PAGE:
Lebanese rally behind Olympic skier who posed nude

Published on NewsOK Modified: February 14, 2014 at 2:31 pm •  Published: February 14, 2014

BEIRUT (AP) — The video of Jacky Chamoun that surfaced on the Internet as she prepared for the Sochi Olympics caused quite a stir in Lebanon, and exposed some deeper issues.

It sparked a government investigation, which in turn triggered a deluge of criticism in the main stream and social media against the political leadership over its priorities.

Gabriel Chamoun said he was encouraged by the backing his Alpine skier daughter has received from people across Lebanon's diverse sectarian and religious spectrum in the last week.

"As a father, when I saw the video, I was very upset," he told The Associated Press on Friday. But, "The reaction of people was phenomenal. It's the first time I see Lebanese people so united."

He said the political fuss over the footage was symbolic "of everything that is going wrong in this country."

The old footage of Chamoun posing topless in the snow for a photographer prompted a Lebanese government official to order an investigation. The inference was that Chamoun had somehow harmed the country's reputation.

It was only after that decree that many people in Lebanon realized they had athletes competing at the Winter Games.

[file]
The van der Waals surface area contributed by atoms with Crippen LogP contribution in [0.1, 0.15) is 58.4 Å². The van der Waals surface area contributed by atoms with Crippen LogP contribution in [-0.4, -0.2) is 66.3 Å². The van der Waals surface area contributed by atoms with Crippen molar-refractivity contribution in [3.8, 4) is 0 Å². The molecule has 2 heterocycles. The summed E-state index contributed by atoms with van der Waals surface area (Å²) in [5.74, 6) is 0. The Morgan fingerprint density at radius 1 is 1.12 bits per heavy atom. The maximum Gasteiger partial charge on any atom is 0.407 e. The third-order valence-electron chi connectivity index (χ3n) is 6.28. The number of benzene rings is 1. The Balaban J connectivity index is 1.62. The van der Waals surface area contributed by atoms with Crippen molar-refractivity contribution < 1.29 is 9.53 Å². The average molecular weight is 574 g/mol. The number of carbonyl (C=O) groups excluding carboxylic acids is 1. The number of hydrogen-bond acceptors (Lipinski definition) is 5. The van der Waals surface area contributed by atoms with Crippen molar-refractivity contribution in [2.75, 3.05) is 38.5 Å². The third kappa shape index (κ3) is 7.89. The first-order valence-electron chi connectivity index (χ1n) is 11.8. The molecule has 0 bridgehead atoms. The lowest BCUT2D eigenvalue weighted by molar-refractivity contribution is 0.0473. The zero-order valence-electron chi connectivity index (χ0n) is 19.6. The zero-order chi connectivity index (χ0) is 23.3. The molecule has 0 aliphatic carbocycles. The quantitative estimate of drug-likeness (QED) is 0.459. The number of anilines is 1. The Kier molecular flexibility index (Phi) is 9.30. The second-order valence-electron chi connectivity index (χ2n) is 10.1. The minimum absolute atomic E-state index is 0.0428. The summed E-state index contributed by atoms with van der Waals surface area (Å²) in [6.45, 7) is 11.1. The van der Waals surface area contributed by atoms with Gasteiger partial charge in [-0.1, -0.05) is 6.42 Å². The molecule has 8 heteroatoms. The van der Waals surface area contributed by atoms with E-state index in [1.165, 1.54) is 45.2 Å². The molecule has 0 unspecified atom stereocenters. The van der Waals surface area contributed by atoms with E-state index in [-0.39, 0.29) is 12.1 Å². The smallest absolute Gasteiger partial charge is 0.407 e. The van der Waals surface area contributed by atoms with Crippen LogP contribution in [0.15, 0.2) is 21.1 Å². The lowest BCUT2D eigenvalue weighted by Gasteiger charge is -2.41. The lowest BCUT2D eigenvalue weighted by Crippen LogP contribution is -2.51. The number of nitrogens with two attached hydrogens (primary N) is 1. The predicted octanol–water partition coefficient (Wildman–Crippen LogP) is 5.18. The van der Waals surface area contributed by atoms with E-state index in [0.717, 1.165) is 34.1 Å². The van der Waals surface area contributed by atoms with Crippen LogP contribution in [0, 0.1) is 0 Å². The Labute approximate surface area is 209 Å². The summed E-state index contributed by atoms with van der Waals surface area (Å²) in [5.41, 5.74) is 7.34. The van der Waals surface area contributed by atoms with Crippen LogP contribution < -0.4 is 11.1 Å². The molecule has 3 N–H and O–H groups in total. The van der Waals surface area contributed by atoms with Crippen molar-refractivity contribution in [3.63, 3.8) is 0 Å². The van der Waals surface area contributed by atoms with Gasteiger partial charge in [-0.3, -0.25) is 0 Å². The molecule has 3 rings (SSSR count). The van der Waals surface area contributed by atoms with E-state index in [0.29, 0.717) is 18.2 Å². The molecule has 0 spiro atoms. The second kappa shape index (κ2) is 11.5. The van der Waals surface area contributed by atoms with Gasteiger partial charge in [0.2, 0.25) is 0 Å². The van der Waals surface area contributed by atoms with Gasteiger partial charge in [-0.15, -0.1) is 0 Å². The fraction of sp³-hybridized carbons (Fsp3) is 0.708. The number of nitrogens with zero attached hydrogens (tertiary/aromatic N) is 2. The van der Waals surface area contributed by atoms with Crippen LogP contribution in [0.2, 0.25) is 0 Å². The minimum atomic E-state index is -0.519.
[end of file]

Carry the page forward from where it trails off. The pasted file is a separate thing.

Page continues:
Supporters took to social media immediately to criticize politicians for targeting the young athlete while seemingly ignoring corruption, nepotism, bombings and a litany of other problems.

Within an hour, Chamoun's Facebook page had 12,000 fans. Lebanese people from as far away as Los Angeles and Sao Paolo posted semi-naked pictures of themselves, covered strategically with signs featuring messages like "Stripping For Jackie" and "I am not naked," on Twitter.

Chamoun's mother, Denise Chehab, said whatever the motives were for the people who published the video, the fallout had only galvanized support behind her daughter.

"Some people wanted to hurt us, but they ended up only harming themselves," Chehab told The AP. "Just a few days ago, nobody cared what my daughter is doing for her country at the Olympics. Now she is famous."

In the Arab world, Lebanon is a relatively liberal country with sprawling beaches and mountain resorts. The capital is renowned for its bars, restaurants and night life.

But under the surface, most people, Christians and Muslims, tend to be deeply conservative.

Chamoun acknowledged on her Facebook page that she posed for an Austrian ski calendar, and never imagined that behind-the-scenes footage would ever be published.

"I know that Lebanon is a conservative country and this is not the image that reflects our culture," Chamoun wrote. "I fully understand if you want to criticize this."

Sports minister Faisal Karameh ordered an investigation a day after the video appeared on the Internet saying that "all measures should be taken in which Lebanon's reputation and its international standing are not harmed."

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